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Nelson Provincial Museum – telling our story

It is quite a heart-warming experience walking in the front doors and being welcomed by a friendly person at the reception desk. I look around and see a selection of different animals and know that I am about to learn a lot about my beloved region and beyond. There’s an exhibition called ‘Rarely Seen’ – Photographs of the Extraordinary’ showcasing breath-taking images from National Geographic that are beautifully displayed with soft, enchanting, soulful music playing in the background.
The lighting is perfectly dimmed, which gives me a sense of awe – something spiritual of which I’d liken to walking through a large cathedral. There are school kids happily talking about what they see and asking their minders a million questions. This place is all about telling stories.
Passing on the knowledge to the next generation and visitors from abroad. The set-up is designed to maximise the experience so it will be enjoyed, appreciated, and remembered by all. Of course, none of this happens by chance.
I meet with Lucinda Blackley-Jimson, who is the Chief Executive. I can tell by the way she talks about her work that she is genuinely passionate. Lucinda brings with her a wealth of experience. Her work at the Auckland Museum, MOTAT, and Te Papa span 25 years. She leads the team at the Nelson Provincial Museum, which consists of 14 FTE’s and 10 volunteers. The staff have a clear passion for what they do and love working with school groups. Laughter can be heard in the offices as I wander by. I love the vibe in this place!

Lucinda started her career in the world of Broadcasting and worked at TVNZ for One Network News. Quite different from managing a museum, however the love for sharing stories is a common thread which Lucinda reflects on with a smile. “I love being part of this wonderful Museum and team. I feel honoured and motivated to be entrusted with the treasures of our region and to present the stories accurately and appropriately. We work closely with local Iwi to ensure Māori perspectives are represented and included in everything we do”.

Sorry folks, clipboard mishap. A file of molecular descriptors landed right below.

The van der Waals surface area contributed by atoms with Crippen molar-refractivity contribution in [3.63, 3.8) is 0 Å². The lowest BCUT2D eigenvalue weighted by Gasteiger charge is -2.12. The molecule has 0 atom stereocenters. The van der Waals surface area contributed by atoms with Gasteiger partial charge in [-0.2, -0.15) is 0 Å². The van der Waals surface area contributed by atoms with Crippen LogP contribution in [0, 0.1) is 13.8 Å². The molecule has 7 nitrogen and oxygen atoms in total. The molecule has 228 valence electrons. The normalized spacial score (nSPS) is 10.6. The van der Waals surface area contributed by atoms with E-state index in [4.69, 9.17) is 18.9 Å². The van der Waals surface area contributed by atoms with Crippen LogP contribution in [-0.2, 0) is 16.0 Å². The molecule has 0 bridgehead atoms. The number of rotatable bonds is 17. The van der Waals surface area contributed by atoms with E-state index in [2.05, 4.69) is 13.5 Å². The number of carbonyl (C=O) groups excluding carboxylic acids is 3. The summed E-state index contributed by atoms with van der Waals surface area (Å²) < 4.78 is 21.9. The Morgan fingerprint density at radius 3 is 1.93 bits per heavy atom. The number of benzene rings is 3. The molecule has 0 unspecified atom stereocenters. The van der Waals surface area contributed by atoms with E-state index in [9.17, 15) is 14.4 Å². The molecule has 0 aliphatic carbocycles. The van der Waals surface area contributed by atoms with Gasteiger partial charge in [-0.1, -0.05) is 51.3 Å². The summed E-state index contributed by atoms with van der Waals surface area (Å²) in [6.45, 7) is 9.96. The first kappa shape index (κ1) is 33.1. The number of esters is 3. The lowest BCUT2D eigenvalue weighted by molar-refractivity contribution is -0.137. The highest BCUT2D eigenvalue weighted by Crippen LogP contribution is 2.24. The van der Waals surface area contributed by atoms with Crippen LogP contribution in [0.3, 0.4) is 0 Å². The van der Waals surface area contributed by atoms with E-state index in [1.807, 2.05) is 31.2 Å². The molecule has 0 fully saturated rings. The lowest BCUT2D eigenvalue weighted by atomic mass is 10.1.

We help bring Nelson to the world… and the world to Nelson, and it feels like home.” says Lucinda Her forebears were early Pākehā arrivals in Nelson, so there’s always been a strong connection to this region and community. The Museum is a Council Controlled Organisation, which means it is funded by the Nelson City Council and the Tasman District Council. There is a second venue in Stoke which is currently getting renovations. This building is like a vault of special photos and objects that relate to the history of our region. In addition to the National Geographic exhibition, other temporary displays include ‘Our Science Our Future – 100 Years of Cawthron’, a fascinating and hands-on look at cutting edge marine science, and ‘Let Me Be Myself – The Life Story of Anne Frank’ which will be showing from July 2. Lucinda lives in the Tasman area on a small rural property and has 5 dogs which are all Maltese Shitzu. When asked why she has 5 of them, the reply was… “We had one and thought it might get lonely, so we got another, then they just multiplied! We love them to bits.” Make sure you drop in for a visit. There is always something new to learn and if you have guests staying, send them along – they will be glad they went!

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